Malaysian Prosecutor: DNA was Anwar's

Prosecutors charged in a Kuala Lumpur High Court on Monday that DNA samples taken from the anus of Mohamad Saiful Bukhari Azlan belong to Opposition Leader Anwar Ibrahim.

Lead prosecutor Mohamad Yusof Zainal Abidin told the court that samples taken from three items in a cell where Anwar was jailed overnight in July 2008 matched the "Male Y" DNA profile that government chemists had found on swabs in examining Saiful.

"It confirms the unknown contributor Male Y is Datuk Seri Anwar," Yusof said. "This shows there is a prima facie case" that would require Anwar to put on a defense against charges brought against him in the long-running case, which has been dubbed Sodomy II. Anwar was convicted of sodomy and corruption in a 1998 trial and spent six years in prison on charges that were regarded as specious and rigged to remove him from politics.

Anwar refused to provide DNA samples in the current case, charging that samples were manipulated in the 1998 case. Under Malaysian law when Anwar was arrested in 2008, suspects had the right to refuse to give samples. However, the government pushed a law through parliament following his arrest to compel suspects to provide samples whether they wanted to or not.

Accordingly, officials used DNA samples taken from a towel, toothbrush and mineral water bottle used by the opposition leader in the jail cell in 2008.

In early March, High Court Judge Zabidin Mohamed Diah handed Anwar a major victory by throwing out purported DNA evidence supposedly proving he had sex with the 25-year-old Saiful. He ruled the evidence was inadmissible because it had been taken without Anwar's permission from items in his jail cell.

That would have effectively ended the state's case against the opposition leader, who heads Parti Keadilan Rakyat and leads the three-party opposition coalition, because the DNA sample was basically the only physical link between Anwar and Saiful.

However, Zabidin reversed himself a week later after Prosecutor Yusof asked in court that he review his decision.

That was just one of a long series of irregularities surrounding the trial that make it give off the aroma of a political prosecution. Saiful, for instance, has acknowledged in court that he met with Prime Minister Najib Tun Razak and his wife, Rosmah, on June 24, 2008, at Najib's home two days before the alleged sodomy. He also acknowledged that he had met with Rosmah's close confidant, the former track star Mumtaz Jaafar, as well.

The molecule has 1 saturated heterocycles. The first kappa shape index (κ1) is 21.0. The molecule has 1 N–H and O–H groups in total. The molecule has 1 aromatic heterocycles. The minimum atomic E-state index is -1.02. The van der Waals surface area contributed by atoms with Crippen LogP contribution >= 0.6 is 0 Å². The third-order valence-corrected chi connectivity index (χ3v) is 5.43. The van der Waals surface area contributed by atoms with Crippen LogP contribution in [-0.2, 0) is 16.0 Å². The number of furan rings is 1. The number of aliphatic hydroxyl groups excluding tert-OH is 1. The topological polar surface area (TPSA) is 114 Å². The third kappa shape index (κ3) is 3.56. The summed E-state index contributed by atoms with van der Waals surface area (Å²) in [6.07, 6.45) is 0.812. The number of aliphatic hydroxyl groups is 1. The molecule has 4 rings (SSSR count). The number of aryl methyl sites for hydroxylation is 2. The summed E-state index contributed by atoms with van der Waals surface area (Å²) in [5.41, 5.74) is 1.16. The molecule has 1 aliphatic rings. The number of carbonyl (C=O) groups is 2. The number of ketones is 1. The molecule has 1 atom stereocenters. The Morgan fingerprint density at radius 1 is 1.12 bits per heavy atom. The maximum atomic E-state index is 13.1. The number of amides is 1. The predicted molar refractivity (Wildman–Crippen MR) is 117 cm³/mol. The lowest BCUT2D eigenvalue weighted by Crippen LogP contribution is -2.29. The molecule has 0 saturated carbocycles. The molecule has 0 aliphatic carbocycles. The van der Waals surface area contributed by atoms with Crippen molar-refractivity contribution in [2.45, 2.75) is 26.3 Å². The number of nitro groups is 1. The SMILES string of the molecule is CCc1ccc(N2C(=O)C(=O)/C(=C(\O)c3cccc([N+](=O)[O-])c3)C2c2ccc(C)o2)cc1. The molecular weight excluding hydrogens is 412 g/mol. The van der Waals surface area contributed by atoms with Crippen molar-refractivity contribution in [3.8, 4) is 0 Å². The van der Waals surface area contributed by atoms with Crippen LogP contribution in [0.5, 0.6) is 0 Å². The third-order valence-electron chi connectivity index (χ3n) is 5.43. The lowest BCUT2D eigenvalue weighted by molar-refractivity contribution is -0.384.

Saiful also acknowledged meeting secretly with Rodwan Mohd Yusof, a senior assistant police commissioner, twice before the alleged offence took place. Rodwan became famous in Anwar's 1998 trial when he illegally removed Anwar's DNA samples from forensic custody and planted them on a mattress allegedly used by Anwar for a homosexual dalliance. To protect the integrity of the prosecution's case, the presiding judge, Augustine Paul, expunged the entire DNA evidence at the time.

There was also considerable confusion over the DNA samples taken from Saiful's body. Saiful, a former aide to Anwar, acknowledged in court that at least 56 hours had elapsed between the time he was allegedly sodomized and when he provided the samples, both from his rear and from his mouth. He said he had neither gone to the bathroom nor drunk water in the intervening period.

Defense attorneys forced a government chemist, Dr Seah Lay Hong to testify earlier that at least two unknown male DNA profile samples had been taken from around Saiful's anus, and that various combinations raised the possibility that as Saiful could have had sex with as many as 10 different people. However, she was firm in insisting that one of the samples had come from "Male Y" – identified as Anwar,.

The prosecution finishes its submission today after the defence finished yesterday. Once the prosecution rests, the judge will decide whether Anwar has a case to answer or not.* If he is convicted, it effectively would end his political career, which restarted dramatically after he was freed in 2004. Under Malaysian law, Anwar can be sentenced to as much as 20 years in prison and be flogged as well.

Banned from politics because of the corruption conviction until 2008, Anwar almost immediately won back the parliamentary seat that had been held in the interim by his wife and went on to lead the Pakatan Rakyat to the biggest opposition victory since Malaysia became an independent nation, winning five states and 82 parliamentary seats in national elections.

The victory effectively ended the career of Prime Minister Ahmad Abdullah Badawi. However, with Anwar dogged by the new sodomy charges and under heavy political pressure from the Barisan Nasional, or ruling national coalition, the coalition has been flagging in recent months.

Then, in mid-March, a mysterious video surfaced purportedly of Anwar having sex with a Chinese prostitute in a Kuala Lumpur hotel room. Anwar has loudly denied he is the man in the video. So far, it doesn't appear to have done serious damage to an already damaged political career.

Corrected on 26 April 2011-- Eds.